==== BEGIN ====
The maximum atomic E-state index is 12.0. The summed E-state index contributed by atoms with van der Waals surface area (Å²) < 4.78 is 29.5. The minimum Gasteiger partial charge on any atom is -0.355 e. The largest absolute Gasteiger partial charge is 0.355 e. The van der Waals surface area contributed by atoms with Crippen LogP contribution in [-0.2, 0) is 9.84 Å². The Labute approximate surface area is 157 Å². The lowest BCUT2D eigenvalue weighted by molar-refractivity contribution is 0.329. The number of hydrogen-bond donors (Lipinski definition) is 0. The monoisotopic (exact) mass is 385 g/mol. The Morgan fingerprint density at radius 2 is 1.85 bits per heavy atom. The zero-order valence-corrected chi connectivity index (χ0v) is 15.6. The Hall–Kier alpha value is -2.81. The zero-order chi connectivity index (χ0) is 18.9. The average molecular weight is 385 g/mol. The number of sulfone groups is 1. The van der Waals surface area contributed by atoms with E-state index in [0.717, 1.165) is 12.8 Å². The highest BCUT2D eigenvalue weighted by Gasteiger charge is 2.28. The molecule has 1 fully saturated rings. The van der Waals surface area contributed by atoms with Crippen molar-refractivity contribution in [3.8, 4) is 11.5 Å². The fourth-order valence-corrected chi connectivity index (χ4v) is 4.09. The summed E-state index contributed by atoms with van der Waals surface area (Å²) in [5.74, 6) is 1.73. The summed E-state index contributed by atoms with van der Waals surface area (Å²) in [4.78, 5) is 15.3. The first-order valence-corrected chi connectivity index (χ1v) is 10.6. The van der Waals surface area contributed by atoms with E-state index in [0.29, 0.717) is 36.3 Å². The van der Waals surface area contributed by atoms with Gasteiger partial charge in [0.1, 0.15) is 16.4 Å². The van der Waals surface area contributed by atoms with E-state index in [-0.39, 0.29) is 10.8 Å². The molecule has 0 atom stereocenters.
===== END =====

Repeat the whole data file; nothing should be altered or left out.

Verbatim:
The maximum atomic E-state index is 12.0. The summed E-state index contributed by atoms with van der Waals surface area (Å²) < 4.78 is 29.5. The minimum Gasteiger partial charge on any atom is -0.355 e. The largest absolute Gasteiger partial charge is 0.355 e. The van der Waals surface area contributed by atoms with Crippen LogP contribution in [-0.2, 0) is 9.84 Å². The Labute approximate surface area is 157 Å². The lowest BCUT2D eigenvalue weighted by molar-refractivity contribution is 0.329. The number of hydrogen-bond donors (Lipinski definition) is 0. The monoisotopic (exact) mass is 385 g/mol. The Morgan fingerprint density at radius 2 is 1.85 bits per heavy atom. The zero-order valence-corrected chi connectivity index (χ0v) is 15.6. The Hall–Kier alpha value is -2.81. The zero-order chi connectivity index (χ0) is 18.9. The average molecular weight is 385 g/mol. The number of sulfone groups is 1. The van der Waals surface area contributed by atoms with E-state index in [0.717, 1.165) is 12.8 Å². The highest BCUT2D eigenvalue weighted by Gasteiger charge is 2.28. The molecule has 1 fully saturated rings. The van der Waals surface area contributed by atoms with Crippen molar-refractivity contribution in [3.8, 4) is 11.5 Å². The fourth-order valence-corrected chi connectivity index (χ4v) is 4.09. The summed E-state index contributed by atoms with van der Waals surface area (Å²) in [5.74, 6) is 1.73. The summed E-state index contributed by atoms with van der Waals surface area (Å²) in [4.78, 5) is 15.3. The first-order valence-corrected chi connectivity index (χ1v) is 10.6. The van der Waals surface area contributed by atoms with E-state index in [0.29, 0.717) is 36.3 Å². The van der Waals surface area contributed by atoms with Gasteiger partial charge in [0.1, 0.15) is 16.4 Å². The van der Waals surface area contributed by atoms with E-state index in [-0.39, 0.29) is 10.8 Å². The molecule has 0 atom stereocenters.